AFRO-AMERICAN MUSIC INSTITUTE CELEBRATES 36 YEARS
This weeks artist takes us all the way back to 1930s France, and a man who has astounded the musical world with his skill and innovation in the face of tremendous difficulties. Django Reinhardt was born into gypsy life in 1910, on the outskirts of Paris. Though part of the open air, rambling lifestyle, Django had the soul of a nobleman and a presence that commanded respect. He had an incredible proclivity for music, and at age 12 he received his first guitar. Mimicking musicians hed watched, Django became astonishingly adept at the instrument and by the age of 13 he had started his musical career in outlying Paris cafés and bars.
However, at the age of 18, the caravan he lived in caught fire, trapping him and his first wife. The fire left Django badly scarred on both the right and left side of his body. The bottom two fingers of his left hand were permanently ruined, and his right leg looked as if it needed to be amputated. However, through extreme strength of will, Django persevered, and in spite of his tribulations, he managed to relearn the guitar, creating a new playing style using only the first two fingers of his left hand for both chord play and improvisation.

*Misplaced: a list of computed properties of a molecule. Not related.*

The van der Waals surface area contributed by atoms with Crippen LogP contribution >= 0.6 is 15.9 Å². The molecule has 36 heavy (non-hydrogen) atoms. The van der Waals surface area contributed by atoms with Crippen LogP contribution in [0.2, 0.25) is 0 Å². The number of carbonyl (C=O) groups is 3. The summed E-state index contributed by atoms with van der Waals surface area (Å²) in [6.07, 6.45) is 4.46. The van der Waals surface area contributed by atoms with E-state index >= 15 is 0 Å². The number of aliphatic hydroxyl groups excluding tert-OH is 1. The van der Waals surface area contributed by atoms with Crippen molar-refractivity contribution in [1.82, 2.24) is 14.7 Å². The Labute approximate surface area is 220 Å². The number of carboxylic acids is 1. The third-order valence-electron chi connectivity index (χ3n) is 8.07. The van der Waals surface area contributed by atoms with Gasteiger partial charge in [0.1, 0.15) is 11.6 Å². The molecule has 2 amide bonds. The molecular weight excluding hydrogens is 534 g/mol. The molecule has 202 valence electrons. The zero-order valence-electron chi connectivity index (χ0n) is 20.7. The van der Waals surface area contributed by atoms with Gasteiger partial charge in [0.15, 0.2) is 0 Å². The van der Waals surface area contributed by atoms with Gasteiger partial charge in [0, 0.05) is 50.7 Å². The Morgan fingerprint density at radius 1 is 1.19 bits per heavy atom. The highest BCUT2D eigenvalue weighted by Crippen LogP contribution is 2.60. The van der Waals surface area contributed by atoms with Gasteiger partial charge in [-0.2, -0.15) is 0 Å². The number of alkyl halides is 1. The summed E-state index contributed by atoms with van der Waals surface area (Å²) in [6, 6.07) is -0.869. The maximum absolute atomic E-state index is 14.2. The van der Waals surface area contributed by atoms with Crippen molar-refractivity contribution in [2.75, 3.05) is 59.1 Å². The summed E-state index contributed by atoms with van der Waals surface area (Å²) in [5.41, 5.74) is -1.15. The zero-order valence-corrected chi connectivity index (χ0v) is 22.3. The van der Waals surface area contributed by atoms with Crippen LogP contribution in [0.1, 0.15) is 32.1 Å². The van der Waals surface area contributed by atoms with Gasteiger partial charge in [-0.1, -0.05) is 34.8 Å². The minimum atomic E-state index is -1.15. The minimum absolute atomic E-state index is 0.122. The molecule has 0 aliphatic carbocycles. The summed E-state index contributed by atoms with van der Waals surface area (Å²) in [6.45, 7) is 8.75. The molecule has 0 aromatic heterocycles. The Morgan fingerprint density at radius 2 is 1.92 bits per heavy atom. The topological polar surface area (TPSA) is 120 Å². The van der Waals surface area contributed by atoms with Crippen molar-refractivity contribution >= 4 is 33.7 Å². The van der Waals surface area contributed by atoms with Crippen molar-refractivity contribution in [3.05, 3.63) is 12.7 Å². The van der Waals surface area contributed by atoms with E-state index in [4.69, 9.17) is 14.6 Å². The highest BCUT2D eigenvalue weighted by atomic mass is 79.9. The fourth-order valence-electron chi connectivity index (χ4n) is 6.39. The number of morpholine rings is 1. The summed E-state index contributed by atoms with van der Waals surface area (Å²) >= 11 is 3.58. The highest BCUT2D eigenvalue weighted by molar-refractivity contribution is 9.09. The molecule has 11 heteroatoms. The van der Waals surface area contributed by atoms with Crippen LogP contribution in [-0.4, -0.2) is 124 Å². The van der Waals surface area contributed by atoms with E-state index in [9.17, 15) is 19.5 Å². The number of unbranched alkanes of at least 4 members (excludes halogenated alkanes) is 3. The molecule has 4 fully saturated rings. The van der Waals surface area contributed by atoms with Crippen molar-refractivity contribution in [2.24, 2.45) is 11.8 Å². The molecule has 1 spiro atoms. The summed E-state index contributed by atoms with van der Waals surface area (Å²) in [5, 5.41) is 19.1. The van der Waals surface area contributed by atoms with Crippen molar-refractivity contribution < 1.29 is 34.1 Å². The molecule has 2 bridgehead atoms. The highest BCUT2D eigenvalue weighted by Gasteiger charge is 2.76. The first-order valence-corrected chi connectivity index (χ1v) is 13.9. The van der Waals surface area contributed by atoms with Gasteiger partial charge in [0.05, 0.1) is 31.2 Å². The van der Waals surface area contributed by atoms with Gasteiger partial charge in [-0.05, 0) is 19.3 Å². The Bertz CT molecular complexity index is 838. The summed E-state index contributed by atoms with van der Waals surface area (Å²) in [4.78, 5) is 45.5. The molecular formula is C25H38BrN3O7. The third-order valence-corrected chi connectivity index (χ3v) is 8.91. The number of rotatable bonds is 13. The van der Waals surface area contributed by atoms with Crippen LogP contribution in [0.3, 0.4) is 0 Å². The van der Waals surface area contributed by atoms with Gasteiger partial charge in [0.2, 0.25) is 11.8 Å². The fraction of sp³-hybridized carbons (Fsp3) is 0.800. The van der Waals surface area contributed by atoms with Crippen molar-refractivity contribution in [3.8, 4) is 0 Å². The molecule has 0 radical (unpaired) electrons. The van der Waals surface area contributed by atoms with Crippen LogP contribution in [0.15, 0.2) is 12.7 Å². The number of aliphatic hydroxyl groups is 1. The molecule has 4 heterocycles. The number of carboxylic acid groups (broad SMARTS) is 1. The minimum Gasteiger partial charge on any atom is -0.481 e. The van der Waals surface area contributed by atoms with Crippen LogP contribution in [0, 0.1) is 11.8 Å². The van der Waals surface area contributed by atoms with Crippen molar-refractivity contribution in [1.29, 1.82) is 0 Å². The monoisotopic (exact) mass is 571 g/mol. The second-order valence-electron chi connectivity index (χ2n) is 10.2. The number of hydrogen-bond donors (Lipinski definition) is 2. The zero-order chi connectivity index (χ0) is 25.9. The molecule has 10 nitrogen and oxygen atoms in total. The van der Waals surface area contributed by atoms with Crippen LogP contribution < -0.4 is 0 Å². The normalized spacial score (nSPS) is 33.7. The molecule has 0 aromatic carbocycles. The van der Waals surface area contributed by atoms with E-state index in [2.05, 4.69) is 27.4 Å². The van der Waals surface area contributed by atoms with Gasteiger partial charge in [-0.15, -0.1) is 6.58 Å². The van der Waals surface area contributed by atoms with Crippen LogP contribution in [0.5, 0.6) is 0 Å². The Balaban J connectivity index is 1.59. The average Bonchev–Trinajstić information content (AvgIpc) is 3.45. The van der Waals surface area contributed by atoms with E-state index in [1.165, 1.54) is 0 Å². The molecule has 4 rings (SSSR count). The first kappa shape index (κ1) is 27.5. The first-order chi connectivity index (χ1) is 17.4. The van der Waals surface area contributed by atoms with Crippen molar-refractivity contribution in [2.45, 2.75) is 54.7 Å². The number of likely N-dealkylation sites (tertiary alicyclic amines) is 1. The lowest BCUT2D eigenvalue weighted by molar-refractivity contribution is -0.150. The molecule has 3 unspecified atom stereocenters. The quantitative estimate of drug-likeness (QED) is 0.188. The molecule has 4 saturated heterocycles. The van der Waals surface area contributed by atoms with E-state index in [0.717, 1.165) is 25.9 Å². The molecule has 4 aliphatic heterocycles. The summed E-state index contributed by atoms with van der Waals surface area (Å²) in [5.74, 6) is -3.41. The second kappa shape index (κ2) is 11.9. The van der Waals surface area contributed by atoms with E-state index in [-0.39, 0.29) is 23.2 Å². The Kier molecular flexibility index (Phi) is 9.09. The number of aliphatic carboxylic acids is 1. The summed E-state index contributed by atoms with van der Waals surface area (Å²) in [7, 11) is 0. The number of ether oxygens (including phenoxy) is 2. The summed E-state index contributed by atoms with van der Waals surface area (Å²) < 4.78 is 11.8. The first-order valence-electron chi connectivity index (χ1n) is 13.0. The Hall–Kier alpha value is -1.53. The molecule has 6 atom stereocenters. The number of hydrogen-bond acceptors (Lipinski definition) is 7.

Django was deeply influenced by jazz musicians such as Dizzy Gillespie, Duke Ellington, and Louis Armstrong. Combining their fast paced jazz styles with his own knowledge of French music and gypsy heritage, Django created an entirely new style of jazz music, whos influence can still be felt in todays world. Django was a master of improvisation, rarely playing the same solo twice, and his skill as composer was not far behind. Many of his songs are melodically beautiful and sophisticated.
The first song Id like to introduce was presented in the movie Chocolat. If youve ever seen the movie, then you might remember the scene where Johnny Depp and his river gypsies throw a big party, which eventually ends in a conflagration (maybe as a tribute to Djangos experience many years before). In the scene, Depp starts the party off by grabbing an old guitar and launching into one of Djangos classic songs: Minor Swing. This song might be one of my favorite jazz-guitar songs of all time.
The second song is slower in nature and is Djangos recording of an old Charles Tenet classic, La Mer. It is better known among English audiences as Beyond the Sea, performed by Bobby Darin. Regardless, Djangos rendition is beautiful and moving in its own right, and deserves its own spotlight.